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The Art of Eating Well
The Art of Eating Well

The TV series Sicily Unpacked and its sequel Italy Unpacked have restored my faith (assuming I had any in the first place) in cookery programmes. The combination of Giorgio Locatelli, with his sense of wonder and perfectly calibrated familial, political and moral compass (I know, it's hard to believe I'm talking about a chef), combined with Alexander Graham-Dixon's lightly worn erudition, is utterly beguiling. Before the end of each programme I find myself frantically surfing Google to find out how to get to where they are whilst taking notes on what they see, eat and do - Sardinia next BBC2!

Locatelli is at his most fervent when describing the cookbook he carries closest to his heart, Pellegrino Artusi's The Art of Eating Well. In fact so well does he articulate his love for the book that I found myself shelling out £30 for a copy online.

It is indeed a thing of wonder - written in a gossipy, slightly hectoring, tone (like a conversation with a favourite uncle). Here's Artusi on his long struggles to get it published...“Because my book smells of stew, do you disdain to take it seriously? The day will come when words which nourish the mind and body will be widely sought." (It eventually appeared in 1891.) On apple strudel...“It may look like a giant leech, but you'll like the way it tastes." And meatballs...“a dish everyone knows how to make, beginning with the jackass."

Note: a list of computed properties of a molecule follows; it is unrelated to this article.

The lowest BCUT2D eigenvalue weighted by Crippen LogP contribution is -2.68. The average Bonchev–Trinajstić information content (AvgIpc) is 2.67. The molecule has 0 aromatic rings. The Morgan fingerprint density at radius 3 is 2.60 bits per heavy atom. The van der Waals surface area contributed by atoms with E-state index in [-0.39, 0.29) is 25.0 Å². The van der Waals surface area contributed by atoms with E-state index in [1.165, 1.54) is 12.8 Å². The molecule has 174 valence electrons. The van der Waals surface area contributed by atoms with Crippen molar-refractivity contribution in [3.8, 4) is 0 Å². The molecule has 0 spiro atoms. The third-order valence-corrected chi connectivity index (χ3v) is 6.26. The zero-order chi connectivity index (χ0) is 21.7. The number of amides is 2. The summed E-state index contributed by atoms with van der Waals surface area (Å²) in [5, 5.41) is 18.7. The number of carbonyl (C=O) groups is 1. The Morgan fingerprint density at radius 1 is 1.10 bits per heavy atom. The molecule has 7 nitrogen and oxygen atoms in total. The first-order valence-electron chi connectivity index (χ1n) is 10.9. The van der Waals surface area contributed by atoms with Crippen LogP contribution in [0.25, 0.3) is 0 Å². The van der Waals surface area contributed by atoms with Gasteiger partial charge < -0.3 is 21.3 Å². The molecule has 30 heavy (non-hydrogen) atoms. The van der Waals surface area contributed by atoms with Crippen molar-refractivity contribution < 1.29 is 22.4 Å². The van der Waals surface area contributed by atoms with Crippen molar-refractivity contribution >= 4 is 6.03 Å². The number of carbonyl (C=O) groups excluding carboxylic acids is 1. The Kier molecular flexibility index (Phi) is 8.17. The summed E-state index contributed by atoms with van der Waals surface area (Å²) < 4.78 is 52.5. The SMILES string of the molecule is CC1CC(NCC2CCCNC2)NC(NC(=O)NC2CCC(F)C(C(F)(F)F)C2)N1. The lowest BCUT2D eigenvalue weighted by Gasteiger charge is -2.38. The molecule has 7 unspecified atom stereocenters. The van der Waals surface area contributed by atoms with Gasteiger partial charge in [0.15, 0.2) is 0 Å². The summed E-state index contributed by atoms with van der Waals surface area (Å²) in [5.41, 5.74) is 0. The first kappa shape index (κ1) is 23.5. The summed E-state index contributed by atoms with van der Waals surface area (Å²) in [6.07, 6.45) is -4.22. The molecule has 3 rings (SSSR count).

Anyone enthralled by culinary tales, legends and dreams cannot fail to be seduced. Artusi is credited with popularising pasta in the North of Italy. No small thing - as Giuseppe Garibaldi said, “It will be spaghetti, I swear to you, that unifies Italy." He is right on the money regarding diets, describing the best as “not eating or drinking when you are not hungry or thirsty." Effortlessly cutting through the bulls**t which attends that debate today. And, in our age of multiple 'food allergies', there is even a section for “those people of weak stomach."  

As I write, the horsemeat fiasco rages on. To me it seems simple, label things correctly - for example: 'our lasagne may contain horsemeat' - and let people make an informed choice. As Pellegrino Artusi pointed out in 1891, you get what you pay for.

If I were on Desert Island Discs and needed to choose a book to be marooned with, this endlessly giving, sprawling, encyclopaedic masterpiece would be my choice. And I'm only half way through reading it. 

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